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Building capacity and transferring knowledge: The Teasdale-Corti Global Health Research Partnership Program

Laura Eggertson

Whenever television crews showed up at St. Mary’s Hospital Lacor in northern Uganda, Dr Piero Corti would issue his standard instructions: "No white faces," he’d tell the camera operators. "Get the whites out of the shot — they’re only here for a short time. The Ugandans are the ones doing all the work."

The attraction for the television crews was the success of Lacor. What began as a 30-bed hospital built by an Italian missionary order grew, over the next 40 years, into a 483-bed institution providing top-quality medical care. Through decades of turmoil spawned by dictatorship and civil war, Corti and his Canadian surgeon wife, Lucille Teasdale, faced down chaos and treated hundreds of thousands of Ugandans.

Building Ugandan capacity

Throughout their careers, their philosophy was the same one that guided Corti to direct the camera crews to focus on the African faces: empowerment, not charity. They were determined to build capacity and to train Ugandan professionals to care for their own people.

"The idea was to get the best possible care to the most people at the least cost," explains Dr Dominique Corti, the couple’s daughter.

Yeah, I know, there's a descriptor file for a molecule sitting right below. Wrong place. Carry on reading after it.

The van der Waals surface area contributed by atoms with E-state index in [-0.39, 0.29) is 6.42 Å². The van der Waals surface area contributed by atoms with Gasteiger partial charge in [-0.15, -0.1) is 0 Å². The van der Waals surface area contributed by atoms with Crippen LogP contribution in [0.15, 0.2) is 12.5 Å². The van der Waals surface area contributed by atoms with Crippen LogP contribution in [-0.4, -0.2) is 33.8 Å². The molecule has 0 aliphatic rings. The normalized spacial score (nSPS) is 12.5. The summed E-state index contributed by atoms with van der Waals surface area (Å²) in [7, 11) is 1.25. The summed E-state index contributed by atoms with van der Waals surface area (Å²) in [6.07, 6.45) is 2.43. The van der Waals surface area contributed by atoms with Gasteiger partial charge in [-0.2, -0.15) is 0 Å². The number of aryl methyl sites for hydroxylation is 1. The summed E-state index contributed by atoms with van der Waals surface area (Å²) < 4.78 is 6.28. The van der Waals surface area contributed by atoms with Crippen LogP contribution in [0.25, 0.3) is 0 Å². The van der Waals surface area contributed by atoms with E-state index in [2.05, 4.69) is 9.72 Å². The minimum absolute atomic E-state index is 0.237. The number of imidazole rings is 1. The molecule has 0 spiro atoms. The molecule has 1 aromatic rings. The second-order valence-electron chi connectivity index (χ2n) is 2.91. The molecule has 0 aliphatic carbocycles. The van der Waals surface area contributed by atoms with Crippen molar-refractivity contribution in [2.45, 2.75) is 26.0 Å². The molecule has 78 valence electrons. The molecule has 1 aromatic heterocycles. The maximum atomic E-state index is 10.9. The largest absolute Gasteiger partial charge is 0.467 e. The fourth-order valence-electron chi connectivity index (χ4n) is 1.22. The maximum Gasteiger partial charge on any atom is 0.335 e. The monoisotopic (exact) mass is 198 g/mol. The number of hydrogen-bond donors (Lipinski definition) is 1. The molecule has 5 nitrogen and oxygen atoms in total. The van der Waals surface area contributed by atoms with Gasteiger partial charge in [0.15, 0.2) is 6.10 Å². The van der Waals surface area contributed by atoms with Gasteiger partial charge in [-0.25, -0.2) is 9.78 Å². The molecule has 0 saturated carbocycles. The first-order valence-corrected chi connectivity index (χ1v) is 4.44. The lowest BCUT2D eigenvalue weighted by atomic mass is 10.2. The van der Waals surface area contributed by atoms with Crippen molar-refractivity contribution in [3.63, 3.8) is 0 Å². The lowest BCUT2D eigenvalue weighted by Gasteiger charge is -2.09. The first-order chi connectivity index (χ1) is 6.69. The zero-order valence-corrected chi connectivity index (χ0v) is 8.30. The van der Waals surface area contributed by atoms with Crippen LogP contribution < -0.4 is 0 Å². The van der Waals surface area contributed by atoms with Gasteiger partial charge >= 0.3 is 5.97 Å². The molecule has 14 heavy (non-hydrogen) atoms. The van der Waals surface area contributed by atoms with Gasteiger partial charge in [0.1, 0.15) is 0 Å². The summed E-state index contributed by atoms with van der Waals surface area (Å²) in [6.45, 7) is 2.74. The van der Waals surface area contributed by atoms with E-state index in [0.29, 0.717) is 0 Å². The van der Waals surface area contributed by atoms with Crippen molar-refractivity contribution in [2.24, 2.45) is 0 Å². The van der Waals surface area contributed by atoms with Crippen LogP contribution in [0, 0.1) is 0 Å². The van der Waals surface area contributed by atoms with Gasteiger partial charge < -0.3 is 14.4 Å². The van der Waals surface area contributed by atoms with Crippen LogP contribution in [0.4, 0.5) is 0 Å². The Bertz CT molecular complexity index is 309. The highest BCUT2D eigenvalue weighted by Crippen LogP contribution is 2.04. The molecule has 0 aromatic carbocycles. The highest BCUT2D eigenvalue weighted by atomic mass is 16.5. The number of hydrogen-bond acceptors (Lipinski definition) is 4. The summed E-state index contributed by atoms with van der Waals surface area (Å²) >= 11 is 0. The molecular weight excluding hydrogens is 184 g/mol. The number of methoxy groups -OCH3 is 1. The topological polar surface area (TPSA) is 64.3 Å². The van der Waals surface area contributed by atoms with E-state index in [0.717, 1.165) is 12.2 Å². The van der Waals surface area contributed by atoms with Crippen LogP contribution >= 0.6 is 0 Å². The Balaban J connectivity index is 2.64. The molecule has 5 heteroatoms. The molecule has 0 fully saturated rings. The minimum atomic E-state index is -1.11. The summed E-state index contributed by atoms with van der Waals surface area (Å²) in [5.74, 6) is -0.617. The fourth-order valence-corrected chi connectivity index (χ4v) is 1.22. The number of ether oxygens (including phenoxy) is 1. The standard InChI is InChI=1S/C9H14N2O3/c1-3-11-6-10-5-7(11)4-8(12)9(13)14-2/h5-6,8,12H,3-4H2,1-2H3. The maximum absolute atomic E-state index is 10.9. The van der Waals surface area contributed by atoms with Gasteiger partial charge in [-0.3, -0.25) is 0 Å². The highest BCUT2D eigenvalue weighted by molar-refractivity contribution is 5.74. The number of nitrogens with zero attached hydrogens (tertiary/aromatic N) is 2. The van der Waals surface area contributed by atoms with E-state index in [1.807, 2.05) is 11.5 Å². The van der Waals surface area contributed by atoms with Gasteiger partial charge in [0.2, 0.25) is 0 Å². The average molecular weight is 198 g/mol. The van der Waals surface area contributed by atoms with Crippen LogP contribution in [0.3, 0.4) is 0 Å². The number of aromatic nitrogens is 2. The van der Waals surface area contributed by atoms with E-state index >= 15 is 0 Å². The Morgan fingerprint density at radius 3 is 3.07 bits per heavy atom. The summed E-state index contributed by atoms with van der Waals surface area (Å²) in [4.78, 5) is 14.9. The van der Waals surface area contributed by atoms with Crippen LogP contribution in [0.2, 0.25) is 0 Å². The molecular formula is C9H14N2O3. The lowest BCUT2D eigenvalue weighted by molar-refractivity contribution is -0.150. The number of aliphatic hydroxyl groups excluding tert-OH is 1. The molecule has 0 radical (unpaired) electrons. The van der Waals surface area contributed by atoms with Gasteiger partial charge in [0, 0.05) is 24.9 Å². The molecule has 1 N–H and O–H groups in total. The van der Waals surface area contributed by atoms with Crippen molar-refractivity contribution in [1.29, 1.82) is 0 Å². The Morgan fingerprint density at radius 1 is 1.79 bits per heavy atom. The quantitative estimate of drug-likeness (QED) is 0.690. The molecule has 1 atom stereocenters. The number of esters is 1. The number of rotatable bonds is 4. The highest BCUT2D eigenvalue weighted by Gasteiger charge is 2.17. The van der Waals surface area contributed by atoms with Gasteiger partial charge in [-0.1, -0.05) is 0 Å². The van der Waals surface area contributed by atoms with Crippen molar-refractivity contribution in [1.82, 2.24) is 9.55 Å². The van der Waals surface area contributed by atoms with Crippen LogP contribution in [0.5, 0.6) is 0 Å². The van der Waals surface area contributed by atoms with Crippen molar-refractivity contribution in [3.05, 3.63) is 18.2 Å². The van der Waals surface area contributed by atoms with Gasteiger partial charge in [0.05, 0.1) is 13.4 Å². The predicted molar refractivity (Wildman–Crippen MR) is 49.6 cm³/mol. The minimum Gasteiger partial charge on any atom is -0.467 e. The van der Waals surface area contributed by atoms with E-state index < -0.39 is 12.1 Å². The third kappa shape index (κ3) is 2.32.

Today, more than 500-member staff of Lacor are Ugandans. In 2005, the hospital admitted close to 35 000 patients and treated another 250 000 outpatients.

An international partnership


That philosophy of capacity building has now inspired the Teasdale-Corti Global Health Research Partnership Program. The program, developed by the founding partners of the Global Health Research Initiative (GHRI) — Canada’s International Development Research Centre (IDRC), Health Canada, the Canadian International Development Agency (CIDA), and the Canadian Institutes of Health Research (CIHR) — honours the couple’s legacy.

The program will foster international partnerships and collaboration in health research, and will ensure knowledge generated is used to address pressing health issues and needs in low- and middle-income countries. It will train and support researchers, as well as foster collaborative initiatives among researchers, research users, civil society organizations, and governments.

In its first phase, the program offers research grants of up to CA$1.6 million each over four years to teams whose projects will improve the health of people in developing countries. Each team pairs at least one Canadian institution with one from a lower- to middle-income country.

Strength in numbers

The initial call for Letters of Intent in late 2005 generated an "overwhelming" 259 responses, says Ibrahim Daibes, senior project officer for the Governance, Equity and Health (GEH) program at IDRC. Of those, 229 met the screening criteria, and 31 teams ultimately submitted complete proposals. The program will announce the 12 teams to be supported in February 2007. 

"It has turned out to be a very robust and successful program," says Daibes. In the Teasdale-Corti spirit, the grants will go to proposals that include a strong capacity-building component, and that encourage knowledge and trained personnel to remain in the countries where the teams will work.